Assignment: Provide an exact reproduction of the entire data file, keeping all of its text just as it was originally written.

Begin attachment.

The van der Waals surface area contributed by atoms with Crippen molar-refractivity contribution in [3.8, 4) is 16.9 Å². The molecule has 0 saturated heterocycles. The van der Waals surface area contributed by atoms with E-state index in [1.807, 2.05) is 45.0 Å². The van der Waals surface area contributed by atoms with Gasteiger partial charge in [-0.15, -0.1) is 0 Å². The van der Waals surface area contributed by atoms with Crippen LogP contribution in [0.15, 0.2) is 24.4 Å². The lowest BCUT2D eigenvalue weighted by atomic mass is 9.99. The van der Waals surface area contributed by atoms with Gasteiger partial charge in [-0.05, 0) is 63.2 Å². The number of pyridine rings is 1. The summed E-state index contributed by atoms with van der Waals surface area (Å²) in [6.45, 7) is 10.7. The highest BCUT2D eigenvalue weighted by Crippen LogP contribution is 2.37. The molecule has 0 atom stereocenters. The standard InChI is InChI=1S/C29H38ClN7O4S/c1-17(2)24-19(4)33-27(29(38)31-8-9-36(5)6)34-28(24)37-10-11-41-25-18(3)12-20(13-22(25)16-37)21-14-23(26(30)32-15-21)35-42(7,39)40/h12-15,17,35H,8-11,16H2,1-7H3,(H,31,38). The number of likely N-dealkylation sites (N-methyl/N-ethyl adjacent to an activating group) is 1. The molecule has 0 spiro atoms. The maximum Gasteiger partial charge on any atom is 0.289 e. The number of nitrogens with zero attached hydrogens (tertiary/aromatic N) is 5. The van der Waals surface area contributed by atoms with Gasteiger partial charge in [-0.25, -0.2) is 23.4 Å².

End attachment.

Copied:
The van der Waals surface area contributed by atoms with Crippen molar-refractivity contribution in [3.8, 4) is 16.9 Å². The molecule has 0 saturated heterocycles. The van der Waals surface area contributed by atoms with E-state index in [1.807, 2.05) is 45.0 Å². The van der Waals surface area contributed by atoms with Gasteiger partial charge in [-0.15, -0.1) is 0 Å². The van der Waals surface area contributed by atoms with Crippen LogP contribution in [0.15, 0.2) is 24.4 Å². The lowest BCUT2D eigenvalue weighted by atomic mass is 9.99. The van der Waals surface area contributed by atoms with Gasteiger partial charge in [-0.05, 0) is 63.2 Å². The number of pyridine rings is 1. The summed E-state index contributed by atoms with van der Waals surface area (Å²) in [6.45, 7) is 10.7. The highest BCUT2D eigenvalue weighted by Crippen LogP contribution is 2.37. The molecule has 0 atom stereocenters. The standard InChI is InChI=1S/C29H38ClN7O4S/c1-17(2)24-19(4)33-27(29(38)31-8-9-36(5)6)34-28(24)37-10-11-41-25-18(3)12-20(13-22(25)16-37)21-14-23(26(30)32-15-21)35-42(7,39)40/h12-15,17,35H,8-11,16H2,1-7H3,(H,31,38). The number of likely N-dealkylation sites (N-methyl/N-ethyl adjacent to an activating group) is 1. The molecule has 0 spiro atoms. The maximum Gasteiger partial charge on any atom is 0.289 e. The number of nitrogens with zero attached hydrogens (tertiary/aromatic N) is 5. The van der Waals surface area contributed by atoms with Gasteiger partial charge in [-0.25, -0.2) is 23.4 Å².